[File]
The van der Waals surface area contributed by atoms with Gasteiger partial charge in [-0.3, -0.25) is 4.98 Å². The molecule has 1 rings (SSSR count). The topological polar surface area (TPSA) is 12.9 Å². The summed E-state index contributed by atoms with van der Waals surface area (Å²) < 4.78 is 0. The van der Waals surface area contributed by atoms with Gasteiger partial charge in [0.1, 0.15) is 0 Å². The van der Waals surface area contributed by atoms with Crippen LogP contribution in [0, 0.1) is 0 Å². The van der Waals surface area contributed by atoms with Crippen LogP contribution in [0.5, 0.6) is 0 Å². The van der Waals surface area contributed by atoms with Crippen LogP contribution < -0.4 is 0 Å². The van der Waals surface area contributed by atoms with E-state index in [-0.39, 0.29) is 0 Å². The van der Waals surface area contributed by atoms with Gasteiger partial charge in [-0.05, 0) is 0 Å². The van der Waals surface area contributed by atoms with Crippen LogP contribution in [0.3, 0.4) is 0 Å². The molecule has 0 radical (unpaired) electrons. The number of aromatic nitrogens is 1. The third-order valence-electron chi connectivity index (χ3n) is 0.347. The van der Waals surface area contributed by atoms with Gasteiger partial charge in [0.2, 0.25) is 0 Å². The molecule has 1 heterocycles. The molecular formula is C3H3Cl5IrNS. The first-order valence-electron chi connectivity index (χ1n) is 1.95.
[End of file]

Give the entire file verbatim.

The van der Waals surface area contributed by atoms with Gasteiger partial charge in [-0.3, -0.25) is 4.98 Å². The molecule has 1 rings (SSSR count). The topological polar surface area (TPSA) is 12.9 Å². The summed E-state index contributed by atoms with van der Waals surface area (Å²) < 4.78 is 0. The van der Waals surface area contributed by atoms with Gasteiger partial charge in [0.1, 0.15) is 0 Å². The van der Waals surface area contributed by atoms with Crippen LogP contribution in [0, 0.1) is 0 Å². The van der Waals surface area contributed by atoms with Crippen LogP contribution in [0.5, 0.6) is 0 Å². The van der Waals surface area contributed by atoms with Crippen LogP contribution < -0.4 is 0 Å². The van der Waals surface area contributed by atoms with E-state index in [-0.39, 0.29) is 0 Å². The van der Waals surface area contributed by atoms with Gasteiger partial charge in [-0.05, 0) is 0 Å². The van der Waals surface area contributed by atoms with Crippen LogP contribution in [0.3, 0.4) is 0 Å². The molecule has 0 radical (unpaired) electrons. The number of aromatic nitrogens is 1. The third-order valence-electron chi connectivity index (χ3n) is 0.347. The van der Waals surface area contributed by atoms with Gasteiger partial charge in [0.2, 0.25) is 0 Å². The molecule has 1 heterocycles. The molecular formula is C3H3Cl5IrNS. The first-order valence-electron chi connectivity index (χ1n) is 1.95.